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A critical goal in cell biology is to develop a systems-level perspective of eukaryotic cell cycle controls. Among these controls, a complex signaling network (called ‘checkpoints’) arrests progression through the cell cycle when there is a threat to genomic integrity such as unreplicated or damaged DNA. Understanding the regulatory principles of cell cycle checkpoints is important because loss of checkpoint regulation may be a requisite step on the roadway to cancer. Mathematical modeling has proved to be a useful guide to cell cycle regulation by revealing the importance of bistability, hysteresis and time lags in governing cell cycle transitions and checkpoint mechanisms. In this report, we propose a mathematical model of the frog egg cell cycle including effects of unreplicated DNA on progression into mitosis. By a stepwise approach utilizing parameter estimation tools, we build a model that is grounded in fundamental behaviors of the cell cycle engine (hysteresis and time lags), includes new elements in the signaling network (Myt1 and Chk1 kinases), and fits a large and diverse body of data from the experimental literature. The model provides a validated framework upon which to build additional aspects of the cell cycle checkpoint signaling network, including those control signals in the mammalian cell cycle that are commonly mutated in cancer.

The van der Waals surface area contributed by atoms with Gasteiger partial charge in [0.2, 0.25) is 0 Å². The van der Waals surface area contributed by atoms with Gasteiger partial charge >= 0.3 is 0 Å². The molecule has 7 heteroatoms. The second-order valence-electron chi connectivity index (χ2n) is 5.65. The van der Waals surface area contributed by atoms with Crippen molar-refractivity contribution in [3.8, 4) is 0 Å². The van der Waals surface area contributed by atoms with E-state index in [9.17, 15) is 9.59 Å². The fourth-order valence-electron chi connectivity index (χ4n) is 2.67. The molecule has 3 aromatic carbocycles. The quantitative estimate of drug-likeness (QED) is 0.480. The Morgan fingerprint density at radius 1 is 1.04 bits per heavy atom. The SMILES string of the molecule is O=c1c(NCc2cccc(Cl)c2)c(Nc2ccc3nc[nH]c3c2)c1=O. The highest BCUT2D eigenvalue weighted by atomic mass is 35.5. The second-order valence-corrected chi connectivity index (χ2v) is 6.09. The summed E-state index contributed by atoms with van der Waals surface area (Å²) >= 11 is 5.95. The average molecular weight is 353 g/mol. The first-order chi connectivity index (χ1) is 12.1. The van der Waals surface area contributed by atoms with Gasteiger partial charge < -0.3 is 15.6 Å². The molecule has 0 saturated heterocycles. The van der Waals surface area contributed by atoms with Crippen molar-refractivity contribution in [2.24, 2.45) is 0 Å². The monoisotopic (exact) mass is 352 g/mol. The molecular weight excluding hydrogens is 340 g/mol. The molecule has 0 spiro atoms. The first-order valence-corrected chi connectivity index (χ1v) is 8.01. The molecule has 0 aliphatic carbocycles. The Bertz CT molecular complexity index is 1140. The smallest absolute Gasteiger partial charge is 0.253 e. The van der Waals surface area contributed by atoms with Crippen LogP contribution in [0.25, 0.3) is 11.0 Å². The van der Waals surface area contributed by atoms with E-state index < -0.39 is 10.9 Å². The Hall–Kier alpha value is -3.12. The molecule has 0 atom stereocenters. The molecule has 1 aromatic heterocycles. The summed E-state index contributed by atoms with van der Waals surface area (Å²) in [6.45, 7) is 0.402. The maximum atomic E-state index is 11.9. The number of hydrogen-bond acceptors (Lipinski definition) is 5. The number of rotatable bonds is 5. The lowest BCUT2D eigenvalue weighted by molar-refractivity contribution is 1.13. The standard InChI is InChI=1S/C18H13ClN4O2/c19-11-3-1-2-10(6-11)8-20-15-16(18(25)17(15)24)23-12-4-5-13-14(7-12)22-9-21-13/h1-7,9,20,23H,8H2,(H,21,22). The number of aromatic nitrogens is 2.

The ability of cells to arrest at checkpoints in response to damaged or unreplicated DNA is conserved among eukaryotes (Elledge, 1996), and loss of checkpoints results in genomic instability, which characterizes most human malignancies (Bartek and Lukas, 2003; Hanahan and Weinberg, 2000). Because the core cell cycle machinery as well as the checkpoint signaling networks that affect this machinery are highly conserved, information derived from studying checkpoints in one experimental system, such as the frog egg extract, should provide a framework of knowledge that can be extended to include more complex control circuits in mammalian cells. As details about the molecules that regulate checkpoints and their interactions with one another accumulate, it becomes increasingly difficult to predict how perturbations (such as a deletion or overexpression of a protein) will affect the entire system. Mathematical models provide a system-level view of molecular networks. Experimentally validated models identify critical interactions that control the system and assist in developing the next round of questions to test experimentally.